For a given box volume and power input, the maximum output and efficiency can actually be the same for almost any driver. The catch is bandwidth and distortion. Yes, a 2" full range driver could excite a low frequency resonance in a big horn, and achieve the same efficiency at that frequency, as an 18" pro-sound driver in an equal size "box," but the usefulness would be limited to such a narrow bandwidth that it would not be practical.

    Regards,
    Eric

    Leave a comment:


  • mdocod
    replied
    Re: Build Log. Compact Home Cinema Speakers and Sub. Semi-Pro-Fi. "From The Ashes"

    Hi Loren Jones,

    Lungs: Amplification
    Lips: UM10-22
    Tuba: folded bass horn

    The tuba provides modification to the acoustic coupling, and a number of natural resonances. The result is that the small, low displacement lips, can produce BIG sound. This is an extreme example, and requires that the tuba be designed to resonate very aggressively at specific frequencies (has very high Q). A bass horn speaker, is more of a balancing act of overlapping resonant and damped response from either "end" of the horn, as well as the use of some destructive coupling, to achieve a usable passband (rather than only distinguished, highly resonant, notes).

    ----------

    For a given box volume and power input, the maximum output and efficiency can actually be the same for almost any driver. The catch is bandwidth and distortion. Yes, a 2" full range driver could excite a low frequency resonance in a big horn, and achieve the same efficiency at that frequency, as an 18" pro-sound driver in an equal size "box," but the usefulness would be limited to such a narrow bandwidth that it would not be practical.

    Regards,
    Eric

    Leave a comment:


  • lorenmjones
    replied
    Re: Build Log. Compact Home Cinema Speakers and Sub. Semi-Pro-Fi. "From The Ashes"

    Looking good. It is so nice to have a high efficiency speaker with decent power handling. Good buy power compression at high (for the home) listening levels.

    Can you explain in dumb dumb terms where you get that much efficiency gain with your bass cabinet?

    Leave a comment:


  • mdocod
    replied
    Re: Build Log. Compact Home Cinema Speakers and Sub. Semi-Pro-Fi. "From The Ashes"

    Starting to work on "finishing" a pair of them...

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    Sooo... The plan is something I have no experience with, and really have no clue if this is going to work out. I did crude version of what I would like to do on a test piece, and believe I can make this work...

    Rustolium cabernet stain, flat black valspar interior paint (a basic primer/paint combo), and rustolium gloss. Using one of the nicer "blue" masking tapes to slap black trim on the cabinet.

    The stain is the easy part, and I'm learning now that I really didn't even need to tape for it, the valspar would have covered it over no problem but oh well...

    I sanded the "butts" with 120, 240, 500, and hit the flats with the 500 to clean up some discolorations from me touching them etc. I did some filling work here and there and learned a few important things about wood glue. I won't get into too much detail but if you are working on prepping a surface for painting/staining, don't use wood glue as a mechanism for filling in the low spots. It will cause more problems than it solves... I've since picked up some more traditional "wood filler" material that I will be using when I do the next "round" of speakers.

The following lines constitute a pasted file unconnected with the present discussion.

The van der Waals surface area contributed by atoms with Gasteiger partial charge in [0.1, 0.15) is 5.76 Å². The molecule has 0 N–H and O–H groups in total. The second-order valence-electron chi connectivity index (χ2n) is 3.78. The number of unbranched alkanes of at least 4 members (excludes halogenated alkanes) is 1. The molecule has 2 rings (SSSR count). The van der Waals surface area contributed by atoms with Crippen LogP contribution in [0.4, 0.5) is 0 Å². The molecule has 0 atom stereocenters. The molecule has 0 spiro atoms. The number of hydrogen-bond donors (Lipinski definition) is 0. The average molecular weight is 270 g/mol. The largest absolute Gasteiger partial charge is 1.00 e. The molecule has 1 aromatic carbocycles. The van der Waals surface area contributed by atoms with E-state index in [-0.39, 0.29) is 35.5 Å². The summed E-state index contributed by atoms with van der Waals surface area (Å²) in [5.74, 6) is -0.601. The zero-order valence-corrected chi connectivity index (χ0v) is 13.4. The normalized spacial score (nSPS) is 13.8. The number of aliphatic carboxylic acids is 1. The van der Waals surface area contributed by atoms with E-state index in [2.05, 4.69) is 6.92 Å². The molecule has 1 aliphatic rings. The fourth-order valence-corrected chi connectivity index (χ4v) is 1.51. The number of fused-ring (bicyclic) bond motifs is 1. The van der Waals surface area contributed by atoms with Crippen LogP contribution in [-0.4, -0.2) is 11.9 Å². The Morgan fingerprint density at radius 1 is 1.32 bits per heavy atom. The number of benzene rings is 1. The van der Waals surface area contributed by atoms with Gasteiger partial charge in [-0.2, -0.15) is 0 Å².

I just did my 3rd coat of black on the rims of the front baffle, and first coat on the boxes. This is going to be a long process of painting and sanding to get a "flat" enough result for the finish I want. I am going to run the gloss right over both the stain and flat black, which will (hopefully) turn the flat black glossy. The trouble is that, while a few imperfections on stained wood is no big deal, the black needs to be just about dead nuts perfect before I start to gloss this up if I want it to look any good. This is going to be tricky but I managed to get some more wind in my sails to deal with the long process when my Wife saw what I was doing. She is actually pretty excited about how they will look and thinks it's a great idea.

    Eric

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  • mdocod
    replied
    Re: Build Log. Compact Home Cinema Speakers and Sub. Semi-Pro-Fi. "From The Ashes"

    Watched a couple movies since getting the sub put into a better position and running audyssey through a full 8 position calibration. My "middle of the road" approach to BSC seems to have played out just fine. I see audyssey EQing DOWN the low frequency range on the center channel, and UP on most other channels. I believe I pinned down a middle ground well enough.

    The system has the sort of effortless theatrical slam that we "expect" from a commercial theater, but with better extension on both ends of the spectrum. The bass digs plenty low but having experienced sub-30hz movie effects now I am developing a bit of an itch for "deeper" still. I'm going to leave the horn alone for now as anything lower would just **** off the neighbors. This thing shakes the walls and floors 2 stories up with only the first "signal" light on the crown flickering (~10W or less I'm assuming).